It is one of the latest revolutions and ever-present strategies in marketing is cause-marketing. Besides being an excellent strategy to connect with “millennials” and “Gen X’ers”, cause-marketing serves as an excellent platform to promote your business’ good will within your community (Adweek). Not to mention, a little positivity also goes a long way, especially now with so much negativity and “alternative/fake news” clogging up everyone’s social and email feeds. It is nice to see someone doing good for a change.
Besides spreading a little positivity in the world, there are substantial economic reasons that your brand should implement a cause-marketing strategy. In a recent Entrepreneur article, Kim Gordon notes that, “The number of consumers who say they would switch from one brand to another if the brand were associated with a good cause has climbed to 87 percent, a dramatic increase in recent years…”. Brands can receive substantial word of mouth and earned media through a successful implementation of a cause marketing campaign. Businesses more than ever, especially brick and mortar, need to regain the trust and cement the loyalty of the masses as we shift into the growing digital world.
However, when implementing a cause-marketing strategy, there are a few things to consider:
1. For maximum impact, keep the cause in-line with your business’ objectives and industry. Authenticity is key. Partnering with a cause that doesn’t align with your business’ goals has the potential to backfire, despite, the “good-intentions”. I like to think to in-terms of six-degrees of separation, I would try to keep your business and the partnership organization within 2 or 3 degrees maximum. For example, say you own a hotel in Milwaukee, WI, I would expand off the keywords “Milwaukee” and “Hotel”, so perhaps partnering with a local homeless shelter and offering X% of room rates go towards that organization. On the other side, if you are KFC (which sells high-fat foods, of which can lead to cancer), it may not be the best idea to promote an initiative to raise awareness for breast cancer (Forbes) .
2. If you are a local business, I would suggest sticking to a local non-profit. People like to see results, especially when it is positivity in their own community. The same goes for a national brand, consider a national non-profit so that your partnership can resonate with the largest audience possible. Some of your audience may feel excluded or unmoved to contribute if your partnership aims at helping a regional or local cause.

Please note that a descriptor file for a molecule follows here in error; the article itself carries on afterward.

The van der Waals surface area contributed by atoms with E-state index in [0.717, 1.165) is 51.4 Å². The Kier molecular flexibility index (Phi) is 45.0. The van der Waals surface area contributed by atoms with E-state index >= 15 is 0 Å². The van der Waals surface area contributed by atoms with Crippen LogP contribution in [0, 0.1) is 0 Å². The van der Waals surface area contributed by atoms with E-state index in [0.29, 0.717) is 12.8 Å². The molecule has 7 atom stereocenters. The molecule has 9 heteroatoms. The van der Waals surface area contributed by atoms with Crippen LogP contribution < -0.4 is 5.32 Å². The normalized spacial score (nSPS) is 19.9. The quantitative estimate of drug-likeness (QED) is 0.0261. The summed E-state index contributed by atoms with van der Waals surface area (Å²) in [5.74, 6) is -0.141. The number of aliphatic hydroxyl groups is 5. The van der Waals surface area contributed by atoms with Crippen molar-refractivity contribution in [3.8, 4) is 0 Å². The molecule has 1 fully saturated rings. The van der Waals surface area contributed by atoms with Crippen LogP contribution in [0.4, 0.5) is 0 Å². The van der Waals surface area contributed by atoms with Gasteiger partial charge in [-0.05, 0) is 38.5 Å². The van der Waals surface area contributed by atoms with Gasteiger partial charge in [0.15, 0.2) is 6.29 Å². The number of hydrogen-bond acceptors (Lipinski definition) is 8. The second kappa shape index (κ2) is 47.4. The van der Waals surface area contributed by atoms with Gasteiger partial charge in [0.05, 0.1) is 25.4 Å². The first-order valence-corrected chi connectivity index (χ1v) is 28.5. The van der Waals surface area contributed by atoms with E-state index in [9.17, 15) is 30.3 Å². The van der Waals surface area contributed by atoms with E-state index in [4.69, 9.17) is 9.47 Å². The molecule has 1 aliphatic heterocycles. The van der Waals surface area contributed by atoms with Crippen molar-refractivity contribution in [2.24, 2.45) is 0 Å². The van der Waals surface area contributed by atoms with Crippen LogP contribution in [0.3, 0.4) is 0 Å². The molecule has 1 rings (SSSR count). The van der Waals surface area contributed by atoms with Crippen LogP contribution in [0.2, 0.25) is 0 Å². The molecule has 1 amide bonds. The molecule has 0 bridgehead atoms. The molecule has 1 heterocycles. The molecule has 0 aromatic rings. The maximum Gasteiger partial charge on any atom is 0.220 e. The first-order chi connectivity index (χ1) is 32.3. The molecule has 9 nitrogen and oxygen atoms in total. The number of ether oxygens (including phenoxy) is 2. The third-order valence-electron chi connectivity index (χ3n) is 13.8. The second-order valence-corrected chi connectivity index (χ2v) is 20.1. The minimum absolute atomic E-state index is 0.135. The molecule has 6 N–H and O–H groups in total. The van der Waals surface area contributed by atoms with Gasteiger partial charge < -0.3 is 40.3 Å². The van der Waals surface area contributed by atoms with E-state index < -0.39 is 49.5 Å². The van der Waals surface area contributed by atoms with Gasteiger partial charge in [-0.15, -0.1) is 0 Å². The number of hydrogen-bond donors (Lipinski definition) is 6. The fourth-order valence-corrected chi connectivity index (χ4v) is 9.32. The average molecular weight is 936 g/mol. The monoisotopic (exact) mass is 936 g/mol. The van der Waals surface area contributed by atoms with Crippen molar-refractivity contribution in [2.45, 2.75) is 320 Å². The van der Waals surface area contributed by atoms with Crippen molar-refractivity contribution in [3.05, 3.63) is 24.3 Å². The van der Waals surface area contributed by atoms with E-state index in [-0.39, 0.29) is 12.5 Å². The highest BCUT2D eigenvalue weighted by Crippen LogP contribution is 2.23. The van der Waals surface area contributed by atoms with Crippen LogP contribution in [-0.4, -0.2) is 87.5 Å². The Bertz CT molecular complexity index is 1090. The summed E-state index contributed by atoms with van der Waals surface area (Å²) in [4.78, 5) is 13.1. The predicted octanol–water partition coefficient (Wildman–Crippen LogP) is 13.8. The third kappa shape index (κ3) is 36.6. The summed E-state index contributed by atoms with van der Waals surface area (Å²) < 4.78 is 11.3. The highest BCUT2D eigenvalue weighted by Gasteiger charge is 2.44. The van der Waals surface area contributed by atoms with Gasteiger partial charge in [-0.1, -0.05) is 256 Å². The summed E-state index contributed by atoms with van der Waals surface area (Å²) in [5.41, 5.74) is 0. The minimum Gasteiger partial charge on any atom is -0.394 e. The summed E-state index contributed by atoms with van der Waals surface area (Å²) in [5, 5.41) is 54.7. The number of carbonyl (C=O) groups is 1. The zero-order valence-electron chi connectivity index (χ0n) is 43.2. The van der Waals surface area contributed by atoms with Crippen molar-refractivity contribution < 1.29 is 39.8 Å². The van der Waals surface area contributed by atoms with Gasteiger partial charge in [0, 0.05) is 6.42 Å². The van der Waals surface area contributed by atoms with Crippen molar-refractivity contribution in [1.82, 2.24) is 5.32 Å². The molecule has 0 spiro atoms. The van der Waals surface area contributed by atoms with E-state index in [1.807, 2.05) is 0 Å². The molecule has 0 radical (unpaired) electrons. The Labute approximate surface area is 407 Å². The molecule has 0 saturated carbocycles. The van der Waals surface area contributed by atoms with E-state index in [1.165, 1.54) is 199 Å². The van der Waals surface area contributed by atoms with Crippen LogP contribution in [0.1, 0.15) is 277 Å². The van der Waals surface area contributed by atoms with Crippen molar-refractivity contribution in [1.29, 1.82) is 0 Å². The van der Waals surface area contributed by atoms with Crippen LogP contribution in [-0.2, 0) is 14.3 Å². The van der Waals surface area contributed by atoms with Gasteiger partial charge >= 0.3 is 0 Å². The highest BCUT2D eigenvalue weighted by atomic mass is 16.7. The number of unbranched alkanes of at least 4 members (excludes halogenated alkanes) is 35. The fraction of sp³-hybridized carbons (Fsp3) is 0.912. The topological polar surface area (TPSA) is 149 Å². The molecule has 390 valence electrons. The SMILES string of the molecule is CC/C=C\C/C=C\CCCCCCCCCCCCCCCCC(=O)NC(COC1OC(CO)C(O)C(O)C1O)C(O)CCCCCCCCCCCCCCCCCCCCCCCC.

There are always exceptions and should not immediately write off any perspective organizations that do not appear to be correlated. Consider local Milwaukee bands (as well as Bandcamp) teaming up to donate 100% of their proceeds on the day following the executive order attempting to block immigration (Milwaukee Record). These are local musicians supporting a national cause that do not appear to have any direct correlation, but it was successful nonetheless.
3. If you are going to take this path, make sure the partnership and the respective marketing push appear genuine. If the amount donated or effort appears lackluster, then your market will likely perceive your brand as lackluster. Consider offering more than a paycheck, perhaps your team commits to volunteering a predetermined number of hours a month.
4. Thoroughly investigate your perspective organization. Consider how much and where your fundraised money and efforts will be put to use. As we have seen with the Pink NFL Merchandise sales that, “after everyone has taken their cut, only 8.01% of money the ACS spent on pink NFL merchandise is actually going towards cancer research” (Sports Illustrated). Please note, that this is not to take away from the importance of breast cancer awareness, it just serves as a mere suggestion that there may be more impactful organizations that fights for the same cause.
5. Don’t forget to reach out to the organization first. Ideally this partnership will be a mutually beneficially cooperation. The financial goal is that you can extend your business’ goodwill into each other’s networks as well as offer marketing support. An important note, make sure that keep control of your brand and your logo for all press releases and uses.
6. As for the marketing strategy portion, your best bet is to make the campaign: simple, inspiring, encourage social sharing and earned media and make sure to request a small personal action that impacts a big issue – the following Harvard Business Review’s article, The Elements of an Effective Cause Marketing Campaign, explains wonderfully.
7. Lastly but most importantly, commit to the long-term. If the partnership is a one-off event, your business may receive short-term benefits however your business’ long-term credibility may be subjected to becoming tarnished, if your business’ fails to continue its support.
If you have any questions or comments, we would love to hear from you!
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